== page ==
The California Energy Commission’s Title 24 regulations outline energy efficiency standards for residential and non-residential buildings. 

Department of Energy General Service Lamp Legislation

In April 2022 the US Department of Energy (DOE) adopted two new rules for general service lamps, that will conserve energy and help consumers , including households, schools, and businesses save on their energy bills.

The first rule establishes a revised definition of general service lamps while the second implements the minimum standard of 45 lumens per watt for general service lamps that meet the revised definition. According to the DOE, a GSL is defined as any ANSI screw or pin base lamp with lumens between 310 and 3300, and operating voltages at or between 12V, 24V, 100V – 130V, 220V – 240V, and 277V. You can find the full definitions of different lamps here.

State Legislation – Linear Fluorescent Lamp Manufacturing and Sales Bans

Manufacturing bans
On June 26, 2023, the state of New York began enforcing a manufacturing ban on the sales of high CRI (color rendering index), cold temperature, and impact-resistant linear fluorescent lamps that do not meet the current Federal Department of Energy's efficiency requirements.  Any covered lamps manufactured before June 26, 2023, can be sold in the state of New York.  Any covered lamps manufactured on or after June 26, 2023, cannot be sold in the state of New York unless they meet the DOE efficiency requirements.  A similar manufacturing ban (but only applying to high CRI lamps) began in Oregon on January 1, 2023.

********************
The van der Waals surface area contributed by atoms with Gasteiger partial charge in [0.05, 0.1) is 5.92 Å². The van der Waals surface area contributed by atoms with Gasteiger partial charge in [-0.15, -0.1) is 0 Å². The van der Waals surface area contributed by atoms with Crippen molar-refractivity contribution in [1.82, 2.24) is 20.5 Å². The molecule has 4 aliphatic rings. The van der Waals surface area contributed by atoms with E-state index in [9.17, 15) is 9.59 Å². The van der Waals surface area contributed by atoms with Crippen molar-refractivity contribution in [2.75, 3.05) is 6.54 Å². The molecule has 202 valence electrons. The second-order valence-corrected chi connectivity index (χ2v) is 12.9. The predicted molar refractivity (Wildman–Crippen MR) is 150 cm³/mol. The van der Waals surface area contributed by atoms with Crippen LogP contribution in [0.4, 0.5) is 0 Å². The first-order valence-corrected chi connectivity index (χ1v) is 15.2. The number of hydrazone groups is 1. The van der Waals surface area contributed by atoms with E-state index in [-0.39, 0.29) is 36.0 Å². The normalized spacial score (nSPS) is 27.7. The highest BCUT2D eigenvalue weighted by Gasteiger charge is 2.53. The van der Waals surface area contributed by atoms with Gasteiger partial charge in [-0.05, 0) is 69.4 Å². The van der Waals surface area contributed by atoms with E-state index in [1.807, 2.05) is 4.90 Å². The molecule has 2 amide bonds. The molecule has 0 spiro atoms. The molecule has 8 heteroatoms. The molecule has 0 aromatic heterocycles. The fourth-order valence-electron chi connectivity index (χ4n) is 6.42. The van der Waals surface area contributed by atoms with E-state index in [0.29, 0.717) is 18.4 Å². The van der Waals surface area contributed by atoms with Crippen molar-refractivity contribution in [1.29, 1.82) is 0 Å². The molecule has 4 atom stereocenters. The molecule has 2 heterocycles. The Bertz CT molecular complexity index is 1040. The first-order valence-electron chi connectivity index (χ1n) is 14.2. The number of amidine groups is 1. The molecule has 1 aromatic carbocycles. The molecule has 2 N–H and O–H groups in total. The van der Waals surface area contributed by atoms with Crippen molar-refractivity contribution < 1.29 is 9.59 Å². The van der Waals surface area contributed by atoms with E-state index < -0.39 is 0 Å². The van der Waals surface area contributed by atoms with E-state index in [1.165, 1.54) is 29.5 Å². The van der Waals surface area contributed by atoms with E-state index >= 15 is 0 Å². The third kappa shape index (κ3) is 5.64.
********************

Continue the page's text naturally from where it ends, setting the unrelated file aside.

Sales bans
On July 1, 2023, the state of Nevada began enforcing a statewide sales ban (regardless of manufacturing date) of the same lamps as New York. On October 1 2024, the state of Maryland will begin enforcement of a sales ban on high CRI lamps only. Other states, including, Colorado, Hawaii, Massachusetts, New Jersey, Vermont, Washington, and the District of Columbia already enacted similar laws and regulations banning the sale of high CRI linear fluorescent lamps within the past 4 years. The lamps impacted by the state bans include 4-foot T8 & T12 lamps, T12 Ubent lamps, and 8-foot T12 lamps. Some of the states ban the sale of high-impact and cold-temperature fluorescent lamps as well as high-output 8’ lamps. 

Mercury related bans